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Behold the Cactus Wren! Amazing Photos of the Desert-Dwelling Birds

Spirited fowl

cactus wren

(Image credit: Linda & Dr. Dick Buscher)

Across the desert regions of the southwestern United States southward into central Mexico, a feisty little bird thrives. The sight and scolding sounds of the cactus wren, Campylorhynchus brunneicapillus, is a daily occurrence for all who live among them in these large desert regions of North America.

Life span

cactus wren

(Image credit: NPS)

The cactus wren is the largest wren in North America, growing to be 7-9 inches (17-23 centimeters) long and weighing from 1-3 ounces (28-85 grams). Banded cactus wrens have been shown to live upwards of 6 years.

Pretty face

cactus wren

(Image credit: Linda & Dr. Dick Buscher)

Cactus wrens have a distinctive white eye stripe above and behind each eye. Its breast is heavily spotted with shades of brown, black and sometimes a hint of orange. Its wings and long tail are barred with white, black and brown feathers. The bird's beak is slightly curved.

Desert dwellers

cactus wren

(Image credit: NPS)

Cactus wrens are desert dwellers and live in and among the forests of cacti found across this region. The sharp spines of the many species of cholla cacti are among its favorite, because the woody interior of the cholla cacti is strong enough to support the bird and its large nests.

A place to call home

cactus wren

(Image credit: Linda & Dr. Dick Buscher)

Forests of cholla, such as these anything-but-soft Teddy Bear cholla (Cylindropuntia bigelovii), are common across the desert regions of California, Nevada, Arizona, New Mexico, western Texas and the desert regions of western and central Mexico. Where you find a cholla forest you are sure to find the cactus wren.

Nesting

cactus wren

(Image credit: Linda & Dr. Dick Buscher)

The female cactus wren will select the nesting site among the cholla or within thick desert scrub and trees. The birds will even nest in an abandoned woodpecker "boot" found within a giant saguaro cactus (Carnegiea gigantea). Males help build the large football-shaped nest from local grasses with the interior lined with soft feathers. The side entrance helps protect the young from local predators.

Family time

cactus wren

(Image credit: Linda & Dr. Dick Buscher)

Cactus wrens mate in late February through March. They may produce up to three broods every season. Three to six eggs are laid and hatch in about two weeks. The young leave the nest within three weeks of hatching. Cactus wrens often build two nests: one for their young and one for their own roosting. Here, a cactus wren's nest is built among a chained-fruit cholla (Cylindropuntia fulgida).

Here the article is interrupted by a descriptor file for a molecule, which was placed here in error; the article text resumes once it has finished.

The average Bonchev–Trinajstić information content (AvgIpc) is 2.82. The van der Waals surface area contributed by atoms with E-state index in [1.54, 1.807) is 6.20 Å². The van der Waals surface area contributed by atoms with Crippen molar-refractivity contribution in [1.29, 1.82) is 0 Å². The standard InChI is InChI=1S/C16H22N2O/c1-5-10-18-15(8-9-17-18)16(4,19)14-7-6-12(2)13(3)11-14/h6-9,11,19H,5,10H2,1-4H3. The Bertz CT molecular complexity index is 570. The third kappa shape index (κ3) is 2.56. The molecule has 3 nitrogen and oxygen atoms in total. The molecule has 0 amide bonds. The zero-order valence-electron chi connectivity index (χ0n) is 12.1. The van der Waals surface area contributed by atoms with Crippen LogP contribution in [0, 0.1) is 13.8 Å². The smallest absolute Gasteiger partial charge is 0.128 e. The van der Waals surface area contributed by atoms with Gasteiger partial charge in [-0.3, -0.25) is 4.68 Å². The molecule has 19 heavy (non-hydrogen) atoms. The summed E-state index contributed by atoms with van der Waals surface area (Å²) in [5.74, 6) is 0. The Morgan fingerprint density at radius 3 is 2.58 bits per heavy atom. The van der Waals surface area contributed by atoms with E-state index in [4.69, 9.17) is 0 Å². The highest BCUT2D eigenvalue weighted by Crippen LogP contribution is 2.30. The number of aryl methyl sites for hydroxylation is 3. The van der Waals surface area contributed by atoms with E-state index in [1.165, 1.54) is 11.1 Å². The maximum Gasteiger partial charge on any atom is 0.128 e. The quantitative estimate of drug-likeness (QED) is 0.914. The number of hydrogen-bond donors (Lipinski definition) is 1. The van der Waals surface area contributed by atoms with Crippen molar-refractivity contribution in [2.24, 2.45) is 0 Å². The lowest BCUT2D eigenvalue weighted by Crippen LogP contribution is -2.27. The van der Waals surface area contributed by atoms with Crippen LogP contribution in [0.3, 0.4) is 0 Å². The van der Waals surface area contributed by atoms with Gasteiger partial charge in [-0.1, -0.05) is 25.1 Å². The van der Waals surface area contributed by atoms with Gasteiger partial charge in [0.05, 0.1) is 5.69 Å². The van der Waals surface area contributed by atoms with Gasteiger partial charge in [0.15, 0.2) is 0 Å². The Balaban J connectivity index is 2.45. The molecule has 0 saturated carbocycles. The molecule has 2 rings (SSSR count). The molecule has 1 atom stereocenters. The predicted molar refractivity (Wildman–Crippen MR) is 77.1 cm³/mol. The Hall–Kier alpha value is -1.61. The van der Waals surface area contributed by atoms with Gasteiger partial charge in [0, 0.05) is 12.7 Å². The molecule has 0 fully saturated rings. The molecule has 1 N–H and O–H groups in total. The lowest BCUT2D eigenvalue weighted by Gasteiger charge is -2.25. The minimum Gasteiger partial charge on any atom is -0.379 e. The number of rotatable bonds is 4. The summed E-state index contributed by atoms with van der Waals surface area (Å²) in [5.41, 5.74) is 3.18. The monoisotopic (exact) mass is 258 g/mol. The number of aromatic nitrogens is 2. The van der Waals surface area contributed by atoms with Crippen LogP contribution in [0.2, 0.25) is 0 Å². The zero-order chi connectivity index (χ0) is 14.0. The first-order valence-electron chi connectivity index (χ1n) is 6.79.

Hearty animals

cactus wren

(Image credit: Linda & Dr. Dick Buscher)

Cactus wrens are true desert dwellers. They survive well for long periods of time without ever drinking free-standing water because they get their moisture from the fruits, seeds and insects that they feast on. Here, a cactus wren eats the ripened red fruit of a saguaro.

Snack time

cactus wren

(Image credit: Linda & Dr. Dick Buscher)

Cactus wrens are mainly ground foragers. Their quick, wren-like movements make them excellent hunters of even small reptiles. They overturn leaves and rocks looking for any small creature hiding underneath. The birds tend to feed during the early morning hours, avoiding the extreme high temperatures of hot summer afternoons. They are often found searching for food in the shady areas found under the desert shrubs and trees.

Unique voice

cactus wren

(Image credit: Linda & Dr. Dick Buscher)

The loud and raspy call of the cactus wren is a common sound throughout these desert regions. The notes resemble somewhat of a "char-char-char" sound. Cactus wrens are noisy birds, and they will challenge any other bird, animal or human who happens to come within their territory. Males and females form pair bonds and will defend their territory through the year.

Good neighbors

cactus wren

(Image credit: Linda & Dr. Dick Buscher)

Cactus wrens live well among humans. They are common residents in the cities of these desert regions. The birds scold and call out humans as well as the family dog or cat anytime one gets too close to a nest or near the young. Here, a cactus wren finds a tasty meal of saguaro seeds along with a friendly white-winged dove (Zenaida asiatica).